Chicago toddled for NCEW.
More than two hundred fifty members, spouses, exhibitors, and guests registered the meeting, which featured appearances by Chicago Mayor Richard Daley, U.S. Senate candidate (now Senator-elect) Barack Obama, and, through the miracles of time travel (or perhaps historical impersonation and the Chautauqua movement) John Adams, the second president of the United States.
Members socialized, conducted the traditional NCEW critiques, and took time out for a waterborne architectural tour of downtown Chicago and dinner at Navy Pier. A few slipped away to Wrigley Field. The opening reception took place in grand quarters--the editorial suites of the host newspaper, the Chicago Tribune. Spouses toured the Chicago Art Institute.
Why letters are rejected
Letters editors have a variety of guidelines on why a letter might be rejected. This list, presented during a workshop at the NCEW convention by Chicago Tribune letters editor Dodie Hofstetter, struck the Masthead editors as unusually comprehensive.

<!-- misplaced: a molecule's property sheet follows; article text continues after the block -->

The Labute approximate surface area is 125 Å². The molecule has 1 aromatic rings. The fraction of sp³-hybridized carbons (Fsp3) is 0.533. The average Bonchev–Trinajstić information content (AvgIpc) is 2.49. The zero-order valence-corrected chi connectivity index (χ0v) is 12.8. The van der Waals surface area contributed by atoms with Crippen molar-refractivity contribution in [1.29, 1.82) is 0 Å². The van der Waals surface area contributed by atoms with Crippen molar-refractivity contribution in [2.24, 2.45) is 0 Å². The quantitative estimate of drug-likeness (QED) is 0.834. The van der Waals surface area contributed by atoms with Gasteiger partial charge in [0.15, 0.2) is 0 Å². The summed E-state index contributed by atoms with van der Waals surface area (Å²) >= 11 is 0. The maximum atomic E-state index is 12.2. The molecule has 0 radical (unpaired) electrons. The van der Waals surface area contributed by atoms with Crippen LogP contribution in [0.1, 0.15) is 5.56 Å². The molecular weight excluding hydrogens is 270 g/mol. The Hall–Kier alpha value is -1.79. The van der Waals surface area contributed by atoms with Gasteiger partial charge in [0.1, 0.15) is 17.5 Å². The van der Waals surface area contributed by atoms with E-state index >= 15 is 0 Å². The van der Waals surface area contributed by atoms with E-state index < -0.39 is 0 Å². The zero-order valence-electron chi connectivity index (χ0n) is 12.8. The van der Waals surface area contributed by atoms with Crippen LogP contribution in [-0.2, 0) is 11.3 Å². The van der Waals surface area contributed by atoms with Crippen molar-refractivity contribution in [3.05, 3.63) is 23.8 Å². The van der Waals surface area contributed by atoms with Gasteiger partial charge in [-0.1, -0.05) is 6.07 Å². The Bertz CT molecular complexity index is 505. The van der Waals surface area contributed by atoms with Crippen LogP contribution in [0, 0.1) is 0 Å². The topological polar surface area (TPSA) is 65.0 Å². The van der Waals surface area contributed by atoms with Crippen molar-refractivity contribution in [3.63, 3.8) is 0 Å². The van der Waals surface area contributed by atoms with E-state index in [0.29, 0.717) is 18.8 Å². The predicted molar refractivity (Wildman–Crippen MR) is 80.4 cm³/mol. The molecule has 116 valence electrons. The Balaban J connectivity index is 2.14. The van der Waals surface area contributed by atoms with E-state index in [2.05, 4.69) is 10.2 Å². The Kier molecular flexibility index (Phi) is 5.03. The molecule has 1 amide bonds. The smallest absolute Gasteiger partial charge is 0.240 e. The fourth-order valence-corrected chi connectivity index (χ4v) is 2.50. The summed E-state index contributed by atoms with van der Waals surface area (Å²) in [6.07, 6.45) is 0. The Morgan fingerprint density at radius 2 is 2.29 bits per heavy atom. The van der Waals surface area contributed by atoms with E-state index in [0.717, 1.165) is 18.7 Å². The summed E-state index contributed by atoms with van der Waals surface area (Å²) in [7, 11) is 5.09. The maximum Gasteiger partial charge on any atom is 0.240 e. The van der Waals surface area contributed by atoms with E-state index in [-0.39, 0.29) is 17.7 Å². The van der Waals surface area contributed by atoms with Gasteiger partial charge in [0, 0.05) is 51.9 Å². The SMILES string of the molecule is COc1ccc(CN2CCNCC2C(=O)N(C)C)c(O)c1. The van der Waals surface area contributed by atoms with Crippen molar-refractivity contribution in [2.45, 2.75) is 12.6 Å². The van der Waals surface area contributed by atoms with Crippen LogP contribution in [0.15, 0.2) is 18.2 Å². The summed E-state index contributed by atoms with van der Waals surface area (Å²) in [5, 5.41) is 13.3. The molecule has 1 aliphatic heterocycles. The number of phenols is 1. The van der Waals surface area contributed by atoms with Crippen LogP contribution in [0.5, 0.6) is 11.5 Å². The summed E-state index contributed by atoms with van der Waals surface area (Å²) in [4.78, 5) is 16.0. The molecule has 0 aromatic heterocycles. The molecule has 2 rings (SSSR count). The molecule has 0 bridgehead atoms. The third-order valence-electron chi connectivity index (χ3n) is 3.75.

1. Volume of mail
2. Duplication in topics
3. Lack of timeliness
4. Vagueness (It is not the letters editor's job to conduct research for letter writers.)
5. Open letters
6. Failure to stick to topic
7. Reality preferred over predictions
8. Unsupported statements
9. Blatant self-serving
10. Newspaper is not a court of law
11. Too esoteric
13. Name calling; inappropriate language
|Printer friendly Cite/link Email Feedback|
|Title Annotation:||Convention 2004|
|Date:||Dec 22, 2004|
|Previous Article:||How to reject a letter writer.|
|Next Article:||Life members carry on the NCEW tradition.|